The English Football Post

The Desert Foxes (on our boxes)

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610x The Desert Foxes (on our boxes)

I’m sitting here, it’s half time between Algeria and Egypt during the Cup of African Nations semi-final. The gallery is filled with many online bettors who are trying their fortune to earn some profit from the ongoing game. As there are many fraudulent betting providers emerging everywhere, bettors have to be very cautious. Read this blog to find the list of neue wettanbieter 2022 with excellent odds and bonuses.

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Our esteemed editor wrote recently about Black stars and elephants and why it could be African football’s year. There are a few other reasons why I’ve got so into the CAF as I affectionately call it. The kits, for a start. Mainly Puma, with some lovely shoulder designs such as Cameroon’s lions, Algeria’s fox face or the goalkeepers’ tribal face paints. Maybe it’s been that waspy buzzing of the strangely-named horns in the half empty stadiums. Perhaps it was an unwitting consequence of my recently-found love of Steven Pienaar, particularly after that goal at Arsenal (http://www.youtube.com/watch?v=Htnf63Sn6n4&feature=related) and the anticipation of his starring role in South Africa’s upcoming World Cup.

Or, maybe it’s just been as an antidote to the moribund shenanigans of non-celebrities that my beloved insists on watching every night.

Anyway, for the last three and a bit weeks I’ve been watching, often not quite believing what I was seeing. By that I don’t just mean the often-rather-mundane Eurosport commentary or the ad nauseum repetition of the half-time advert in which the kid gets sent a ‘jarg’ Coventry shirt in the post and stupidly gets ‘Nigeria 8p / min’ printed on the back of it.

Naturally, I had a special interest in Nigeria’s progress because of the Everton contingent, Yakubu and Yobo, however neither covered themselves in glory as the not-so-Super Eagles stuttered out of the tournament.

However, my fascination with the competition overall was heightened this year because it was the first since I discovered my Negro gums.

figure54 The Desert Foxes (on our boxes)

What? What did you say? I hear you ask, in the style of one of the creepy Lords at the start of The Phantom Menace when talking to Emperor Palpatine.

Well, my dentist explains it better than I.

Eighteen months ago during a routine check-up, that guy whose chin always mesmerised me (I imagined it with eyes stuck on, singing) declared for the first time in twenty years of visits, that my gums were a curious colour, and were akin to those of a negro, a North African, or at the very least, a Mediterranean.

Having Italian and French family, and recently getting engaged to a lovely lady with Greek and Spanish heritage, this could have just been a happy coincidence, however the romantic in me immediately created an elaborate ancestry that centred around my North African roots. I steered clear of the Negro links because, although I wanted a link to Ryan Giggs, I discovered the incredible myth of Mississippi Blue Gums whose bite was deadlier than any snake…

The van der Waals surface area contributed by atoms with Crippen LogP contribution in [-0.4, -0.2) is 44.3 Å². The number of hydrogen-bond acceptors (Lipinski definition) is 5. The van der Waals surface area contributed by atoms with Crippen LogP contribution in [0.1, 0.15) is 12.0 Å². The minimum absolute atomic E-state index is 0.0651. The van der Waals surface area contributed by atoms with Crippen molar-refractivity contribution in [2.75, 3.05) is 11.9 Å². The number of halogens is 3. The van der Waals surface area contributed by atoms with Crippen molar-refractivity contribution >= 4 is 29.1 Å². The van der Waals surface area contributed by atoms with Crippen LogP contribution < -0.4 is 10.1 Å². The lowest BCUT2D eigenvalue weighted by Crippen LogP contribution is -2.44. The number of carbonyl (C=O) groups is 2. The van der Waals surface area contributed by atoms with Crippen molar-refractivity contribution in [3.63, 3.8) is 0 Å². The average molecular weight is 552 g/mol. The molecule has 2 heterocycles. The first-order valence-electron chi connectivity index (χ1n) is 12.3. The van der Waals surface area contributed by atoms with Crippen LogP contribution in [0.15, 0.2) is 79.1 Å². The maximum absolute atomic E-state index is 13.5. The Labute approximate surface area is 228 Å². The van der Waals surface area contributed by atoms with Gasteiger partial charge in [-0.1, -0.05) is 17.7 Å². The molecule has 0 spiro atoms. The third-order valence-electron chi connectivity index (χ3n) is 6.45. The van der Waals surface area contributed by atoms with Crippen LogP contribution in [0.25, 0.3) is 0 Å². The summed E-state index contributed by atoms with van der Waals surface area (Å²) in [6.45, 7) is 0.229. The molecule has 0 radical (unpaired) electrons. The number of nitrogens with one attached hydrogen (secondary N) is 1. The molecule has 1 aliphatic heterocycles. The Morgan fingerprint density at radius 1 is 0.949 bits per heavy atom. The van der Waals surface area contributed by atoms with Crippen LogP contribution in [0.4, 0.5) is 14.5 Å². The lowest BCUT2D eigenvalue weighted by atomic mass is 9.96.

sore gums swollen from gingivitis poor oral hygiene The Desert Foxes (on our boxes)

It just so happened that at school I had learned about the Maghrebin population of Marseilles, of which Zinedine Zidane was perhaps the most famous member. Having been entranced by Douglas Gordon and Mogwai’s ‘21st century Portrait’ of Zizou a few years back, I quickly settled on an Algerian heritage.

Algeria began to infiltrate my thoughts. Only after getting those fortunes told did I discover that Bouazza had signed for Blackpool; then came the World Cup draw, and media interest will increase before June’s match against England. As part of my Uni research I began to plan a trip to Algiers, until I read the BA advice to “not travel to the country unless absolutely necessary”, a decision I reluctantly made that was confirmed when I read FourFourTwo’s recent ‘More than a game’ article on Egypt v Algeria and the violence that accompanied it.

algeria The Desert Foxes (on our boxes)

Which brings us to tonight’s game, and already we have seen a dodgy penalty that should then not have been allowed, and the blue-bandaged keeper with the weird hair nearly headbutt the ref as a result. Meanwhile there are reports that rival journalists are fighting pitchside.

To be honest, Algeria have disappointed me somewhat in this tournament so far, especially in their first game against Malawi, then they were brilliant in knocking out many people’s pre-tournament fav

Oh.

Egypt have just scored a second. And it was put away by Zidan.

So, maybe the third and fourth place play off will be a face-off between Evertonians and my distant relatives, and I’ll have to look forward to the World Cup before I can truly celebrate my oral heritage.

So… I’ll put Celebrity Big Brother on instead.

*Watches Vinny Jones et al for a bit*

First ad break, three nil. Second ad break, it’s four nil, two more sendings off… Bye, gums.

 

Fantasy can’t beat the Reality Star.

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As Christmas for many meant hangovers, left-over turkey and the obligatory tweaking of fantasy football (ff) teams, over-indulgence must now resonate. Early 2010, a time synonymous with resolutions, however, has so far been hijacked by the worst winter snap in decades.
Whilst weather ransacked all but the Britannia, an extended holiday for some must’ve been leaden with a touch of frustration, what with only one solitary game to score (ff) points from. To heap more misery on fantasists, Stoke’s Thomas Sorensen (This season’s ff star performer) was injured prior to Fulham’s trip to the Brit, a match that gave a timely reminder of what good old-fashioned football ought to be about.